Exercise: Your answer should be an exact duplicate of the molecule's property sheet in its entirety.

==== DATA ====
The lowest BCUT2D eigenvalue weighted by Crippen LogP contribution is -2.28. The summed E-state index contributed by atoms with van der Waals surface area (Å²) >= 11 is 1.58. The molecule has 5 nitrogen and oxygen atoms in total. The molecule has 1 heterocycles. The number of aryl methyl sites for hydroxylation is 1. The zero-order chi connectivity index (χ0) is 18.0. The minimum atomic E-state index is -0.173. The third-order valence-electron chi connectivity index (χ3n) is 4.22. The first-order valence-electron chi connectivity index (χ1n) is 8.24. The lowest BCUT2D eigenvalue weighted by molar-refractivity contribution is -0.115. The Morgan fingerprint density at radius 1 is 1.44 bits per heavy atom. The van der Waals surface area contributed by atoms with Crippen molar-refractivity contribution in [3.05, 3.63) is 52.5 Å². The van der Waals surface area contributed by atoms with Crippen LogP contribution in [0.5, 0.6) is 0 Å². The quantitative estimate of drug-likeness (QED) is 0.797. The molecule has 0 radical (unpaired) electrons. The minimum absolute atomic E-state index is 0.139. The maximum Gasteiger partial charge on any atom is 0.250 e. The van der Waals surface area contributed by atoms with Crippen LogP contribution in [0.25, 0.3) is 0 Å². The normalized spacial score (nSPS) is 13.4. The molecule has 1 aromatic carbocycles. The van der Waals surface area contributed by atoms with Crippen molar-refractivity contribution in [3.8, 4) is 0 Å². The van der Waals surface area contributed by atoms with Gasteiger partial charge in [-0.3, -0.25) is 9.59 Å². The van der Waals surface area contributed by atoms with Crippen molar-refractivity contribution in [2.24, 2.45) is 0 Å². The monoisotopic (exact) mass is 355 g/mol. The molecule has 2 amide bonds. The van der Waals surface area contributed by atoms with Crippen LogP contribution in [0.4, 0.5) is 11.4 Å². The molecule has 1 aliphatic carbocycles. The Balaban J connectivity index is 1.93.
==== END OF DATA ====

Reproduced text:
The lowest BCUT2D eigenvalue weighted by Crippen LogP contribution is -2.28. The summed E-state index contributed by atoms with van der Waals surface area (Å²) >= 11 is 1.58. The molecule has 5 nitrogen and oxygen atoms in total. The molecule has 1 heterocycles. The number of aryl methyl sites for hydroxylation is 1. The zero-order chi connectivity index (χ0) is 18.0. The minimum atomic E-state index is -0.173. The third-order valence-electron chi connectivity index (χ3n) is 4.22. The first-order valence-electron chi connectivity index (χ1n) is 8.24. The lowest BCUT2D eigenvalue weighted by molar-refractivity contribution is -0.115. The Morgan fingerprint density at radius 1 is 1.44 bits per heavy atom. The van der Waals surface area contributed by atoms with Crippen molar-refractivity contribution in [3.05, 3.63) is 52.5 Å². The van der Waals surface area contributed by atoms with Crippen LogP contribution in [0.5, 0.6) is 0 Å². The quantitative estimate of drug-likeness (QED) is 0.797. The molecule has 0 radical (unpaired) electrons. The minimum absolute atomic E-state index is 0.139. The maximum Gasteiger partial charge on any atom is 0.250 e. The van der Waals surface area contributed by atoms with Crippen LogP contribution in [0.25, 0.3) is 0 Å². The normalized spacial score (nSPS) is 13.4. The molecule has 1 aromatic carbocycles. The van der Waals surface area contributed by atoms with Crippen molar-refractivity contribution in [3.8, 4) is 0 Å². The van der Waals surface area contributed by atoms with Gasteiger partial charge in [-0.3, -0.25) is 9.59 Å². The van der Waals surface area contributed by atoms with Crippen molar-refractivity contribution in [2.24, 2.45) is 0 Å². The monoisotopic (exact) mass is 355 g/mol. The molecule has 2 amide bonds. The van der Waals surface area contributed by atoms with Crippen LogP contribution in [0.4, 0.5) is 11.4 Å². The molecule has 1 aliphatic carbocycles. The Balaban J connectivity index is 1.93.